Anyway my message to all ClamAV users is simple.. you get what you pay for.. which means as it’s free, you get nothing of use. Trash it and switch to Sophos which will cost you money, but appears in testing to be one of the best on the market!

UPDATE: It appears from the many private comments that I received in private that my statement about ‘you get what you pay for’ were made without any substantive research, and as such I have been made aware there are a number of free AV engines that do not suffer from the ‘you get what you pay for syndrome’. So my advice and a lesson for me is do your research, companies who provide free services/utilities do have strict controls on what happens with the code and are worth considering.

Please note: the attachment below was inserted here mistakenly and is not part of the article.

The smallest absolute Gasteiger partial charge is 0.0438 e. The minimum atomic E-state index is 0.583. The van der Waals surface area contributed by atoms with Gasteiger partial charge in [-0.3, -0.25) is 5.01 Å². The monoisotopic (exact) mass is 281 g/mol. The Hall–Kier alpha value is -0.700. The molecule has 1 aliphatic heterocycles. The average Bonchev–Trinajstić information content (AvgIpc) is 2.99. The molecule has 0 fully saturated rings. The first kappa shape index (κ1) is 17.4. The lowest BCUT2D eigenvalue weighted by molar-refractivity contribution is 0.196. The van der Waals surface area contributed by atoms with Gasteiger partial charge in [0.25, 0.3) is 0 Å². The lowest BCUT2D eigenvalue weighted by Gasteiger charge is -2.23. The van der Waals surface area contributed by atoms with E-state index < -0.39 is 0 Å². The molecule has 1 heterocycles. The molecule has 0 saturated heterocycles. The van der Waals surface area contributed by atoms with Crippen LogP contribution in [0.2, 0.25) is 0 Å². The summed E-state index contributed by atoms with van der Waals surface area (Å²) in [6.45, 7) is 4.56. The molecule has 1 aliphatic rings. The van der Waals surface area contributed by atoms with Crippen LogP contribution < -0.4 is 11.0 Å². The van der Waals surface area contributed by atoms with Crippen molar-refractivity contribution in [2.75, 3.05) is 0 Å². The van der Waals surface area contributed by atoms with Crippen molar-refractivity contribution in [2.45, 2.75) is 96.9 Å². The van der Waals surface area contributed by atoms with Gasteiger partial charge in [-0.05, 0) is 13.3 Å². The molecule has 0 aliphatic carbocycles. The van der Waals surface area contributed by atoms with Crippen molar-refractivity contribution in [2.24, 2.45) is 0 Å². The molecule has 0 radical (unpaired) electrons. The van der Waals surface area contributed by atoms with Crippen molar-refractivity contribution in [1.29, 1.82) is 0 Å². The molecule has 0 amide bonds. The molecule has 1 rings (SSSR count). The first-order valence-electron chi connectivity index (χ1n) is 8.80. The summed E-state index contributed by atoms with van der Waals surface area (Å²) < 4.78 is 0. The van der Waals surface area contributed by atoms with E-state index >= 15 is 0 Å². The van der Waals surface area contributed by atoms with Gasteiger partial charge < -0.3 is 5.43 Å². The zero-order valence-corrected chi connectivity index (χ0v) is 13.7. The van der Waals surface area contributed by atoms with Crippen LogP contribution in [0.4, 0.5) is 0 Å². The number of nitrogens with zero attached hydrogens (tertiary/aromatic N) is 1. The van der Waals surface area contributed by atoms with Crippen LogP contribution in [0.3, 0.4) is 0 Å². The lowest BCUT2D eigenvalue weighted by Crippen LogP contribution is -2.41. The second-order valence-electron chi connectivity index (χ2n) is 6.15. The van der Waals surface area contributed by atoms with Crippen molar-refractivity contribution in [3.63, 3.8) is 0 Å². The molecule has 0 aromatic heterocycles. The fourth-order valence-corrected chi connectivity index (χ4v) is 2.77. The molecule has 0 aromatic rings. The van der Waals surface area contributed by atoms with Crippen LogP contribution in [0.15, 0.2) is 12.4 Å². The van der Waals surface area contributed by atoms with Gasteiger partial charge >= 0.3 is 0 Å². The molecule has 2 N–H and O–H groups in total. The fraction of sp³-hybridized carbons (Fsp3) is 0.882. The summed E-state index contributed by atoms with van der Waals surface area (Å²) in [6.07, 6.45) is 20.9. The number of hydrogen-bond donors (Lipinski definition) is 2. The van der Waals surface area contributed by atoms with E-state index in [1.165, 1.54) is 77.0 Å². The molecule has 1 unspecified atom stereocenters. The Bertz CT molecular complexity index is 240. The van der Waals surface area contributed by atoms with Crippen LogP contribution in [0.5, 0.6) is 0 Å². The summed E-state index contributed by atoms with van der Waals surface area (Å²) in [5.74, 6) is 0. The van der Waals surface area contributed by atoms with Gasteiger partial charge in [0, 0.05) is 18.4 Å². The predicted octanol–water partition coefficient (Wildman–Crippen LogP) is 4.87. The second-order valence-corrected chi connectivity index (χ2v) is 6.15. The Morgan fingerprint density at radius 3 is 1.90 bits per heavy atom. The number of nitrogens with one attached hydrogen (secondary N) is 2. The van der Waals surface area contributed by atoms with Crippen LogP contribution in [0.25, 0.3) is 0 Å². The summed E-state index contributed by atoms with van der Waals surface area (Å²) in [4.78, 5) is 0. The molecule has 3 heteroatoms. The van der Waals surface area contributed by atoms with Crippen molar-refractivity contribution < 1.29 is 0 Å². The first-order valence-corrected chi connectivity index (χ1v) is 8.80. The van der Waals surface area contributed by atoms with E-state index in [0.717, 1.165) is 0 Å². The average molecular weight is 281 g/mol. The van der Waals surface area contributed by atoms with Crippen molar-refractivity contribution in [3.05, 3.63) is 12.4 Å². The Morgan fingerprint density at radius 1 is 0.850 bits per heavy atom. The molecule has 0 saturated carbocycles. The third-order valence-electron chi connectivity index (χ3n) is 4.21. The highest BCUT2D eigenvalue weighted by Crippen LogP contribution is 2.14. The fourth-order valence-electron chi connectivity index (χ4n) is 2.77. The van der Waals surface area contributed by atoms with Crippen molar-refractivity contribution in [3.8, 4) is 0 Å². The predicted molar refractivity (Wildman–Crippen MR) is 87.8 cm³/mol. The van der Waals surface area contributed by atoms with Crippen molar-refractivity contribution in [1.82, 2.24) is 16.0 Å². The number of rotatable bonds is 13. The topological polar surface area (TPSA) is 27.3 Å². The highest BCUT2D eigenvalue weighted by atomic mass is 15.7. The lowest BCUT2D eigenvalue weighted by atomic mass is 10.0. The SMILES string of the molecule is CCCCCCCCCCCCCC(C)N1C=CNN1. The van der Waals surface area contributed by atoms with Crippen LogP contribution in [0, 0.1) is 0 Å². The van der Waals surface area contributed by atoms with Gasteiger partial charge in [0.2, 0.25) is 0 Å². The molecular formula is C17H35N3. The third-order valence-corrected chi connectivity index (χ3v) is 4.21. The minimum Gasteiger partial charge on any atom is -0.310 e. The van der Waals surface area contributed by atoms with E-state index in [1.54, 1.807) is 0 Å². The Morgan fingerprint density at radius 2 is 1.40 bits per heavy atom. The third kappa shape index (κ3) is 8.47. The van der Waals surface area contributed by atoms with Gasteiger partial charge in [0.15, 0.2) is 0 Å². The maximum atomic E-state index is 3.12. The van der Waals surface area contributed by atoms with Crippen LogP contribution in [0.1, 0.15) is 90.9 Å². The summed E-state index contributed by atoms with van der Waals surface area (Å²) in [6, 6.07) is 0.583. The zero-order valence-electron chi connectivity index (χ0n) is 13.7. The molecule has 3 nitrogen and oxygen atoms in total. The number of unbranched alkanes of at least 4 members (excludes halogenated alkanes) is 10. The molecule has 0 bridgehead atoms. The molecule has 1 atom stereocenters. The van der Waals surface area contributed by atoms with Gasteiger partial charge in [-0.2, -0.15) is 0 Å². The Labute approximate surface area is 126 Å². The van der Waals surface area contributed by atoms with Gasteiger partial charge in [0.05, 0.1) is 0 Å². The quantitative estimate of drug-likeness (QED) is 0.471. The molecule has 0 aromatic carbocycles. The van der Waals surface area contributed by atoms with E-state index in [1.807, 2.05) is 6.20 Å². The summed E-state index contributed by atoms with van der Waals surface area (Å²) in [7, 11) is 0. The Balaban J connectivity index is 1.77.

12 Replies to “Don’t you just love it….”

    1. Problem is I’m not subscribed – and even if I had, my main email address has been offline since Oct 2009 due to circumstances beyond my control. The real issue is the server needs an OS upgrade and until the devel code I am writing is finished and deployed it can’t be upgraded (it’s a production server.)


      PS: I have instructions on how to hack it to make it work on the old OS now thanks to a friend.

  1. Yep, it is a bit bad style and I can understand that you are annoyed. This could probably have been better announced in advance.
    But running a > 1 yr outdated virus scanner on a production machine isn’t really good either, right? And if you read their explanation then their only other option would have been to just stop delivering updates for the old engine, which would have meant effectively no protection and many admins not even noticing this. That would be more than annoying – dangerous that is to say.